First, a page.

NBA referee Mark Wunderlich just showed amazing restraint in helping to come to the aid of a former family friend that has been found guilty of breaking into Wunderlich's house.
Imagine befriending a friend of your family for years, sending him all sorts of ducats and autographs that could at best cost you credibility amongst your co-workers and at worst cost you your job, only to see that particular friend betray your trust as an adult by choosing your house amongst thousands to break into and steal from.
Now, you can watch this guy get what your anger tells you he deserves. Or you can help to aid in the sort of recovery that your brain tells you he needs -- by keeping him out of a state prison cell.
A year after the break-in, 21-year old John Jardine pleaded guilty to using an automatic garage door opener (lock those cars at night, friends) to help his accomplice break into Wunderlich's house, stealing cash, credit cards, a Satellite Navigation unit, and a laptop. Jardine is addicted to heroin, which no doubt played some part in his role in this and another burglary he participated with his partner in crime.
Though he wasn't the person who actually went into the house to swipe the goods, Jardine was still facing 15 months in a state prison, not exactly the best rehab center for those who are struggling with a problem -- in some of these state prisons, the access to narcotics is even easier. This is where Wunderlich stepped in, working with the District Attorney and the presiding Judge to send Jardine to a County prison for at least 15 months.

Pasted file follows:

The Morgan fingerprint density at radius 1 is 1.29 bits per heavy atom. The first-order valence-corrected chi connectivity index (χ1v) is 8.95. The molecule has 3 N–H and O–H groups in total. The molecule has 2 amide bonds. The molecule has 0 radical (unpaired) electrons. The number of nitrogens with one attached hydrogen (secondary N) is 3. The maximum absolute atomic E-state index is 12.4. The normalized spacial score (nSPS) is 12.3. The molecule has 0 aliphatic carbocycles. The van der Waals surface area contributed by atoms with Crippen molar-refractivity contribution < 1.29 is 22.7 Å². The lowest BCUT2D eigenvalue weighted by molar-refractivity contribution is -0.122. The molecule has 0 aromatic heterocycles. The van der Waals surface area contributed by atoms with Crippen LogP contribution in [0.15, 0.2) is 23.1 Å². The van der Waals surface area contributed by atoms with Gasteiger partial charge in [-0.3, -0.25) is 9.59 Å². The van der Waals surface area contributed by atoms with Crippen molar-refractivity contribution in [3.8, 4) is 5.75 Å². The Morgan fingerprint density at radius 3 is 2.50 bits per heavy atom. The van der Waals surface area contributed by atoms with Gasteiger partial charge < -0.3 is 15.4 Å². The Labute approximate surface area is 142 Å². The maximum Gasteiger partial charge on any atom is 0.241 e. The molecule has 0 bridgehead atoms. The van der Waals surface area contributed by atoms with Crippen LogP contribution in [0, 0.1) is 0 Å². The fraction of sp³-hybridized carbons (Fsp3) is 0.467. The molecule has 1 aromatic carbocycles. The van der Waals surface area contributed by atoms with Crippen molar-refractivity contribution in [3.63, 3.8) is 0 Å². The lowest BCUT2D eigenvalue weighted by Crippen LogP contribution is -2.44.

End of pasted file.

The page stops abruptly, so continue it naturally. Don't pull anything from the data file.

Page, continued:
"He was very specific," Wheatcraft told Common Pleas Court Judge Anthony Sarcione in proposing the plea agreement she had worked out with Jardine's attorney, Robert J. Donatoni, of West Chester. "After all this, he still likes the defendant. He did not think he would make it in state prison."
Jokes about being able to hack it in a state prison don't always have to come down to beating someone up on your first day in the clink to be thought of as a bad dude. Heroin withdrawal and recovery is no joke, and Wunderlich likely knows that a County jail is the best chance Jardine has at getting over these issues at a relatively early age.
And for Wunderlich to overcome his obvious anger (the DA quotes him as being "offended" at Jardine's actions) and do what was right for this young man that has gone all wrong says just about everything you need to know about Mark Wunderlich, the person.
Now, let's get this lockout over with so that we can go back to calling Wunderlich and the rest of his ilk a bunch of bums.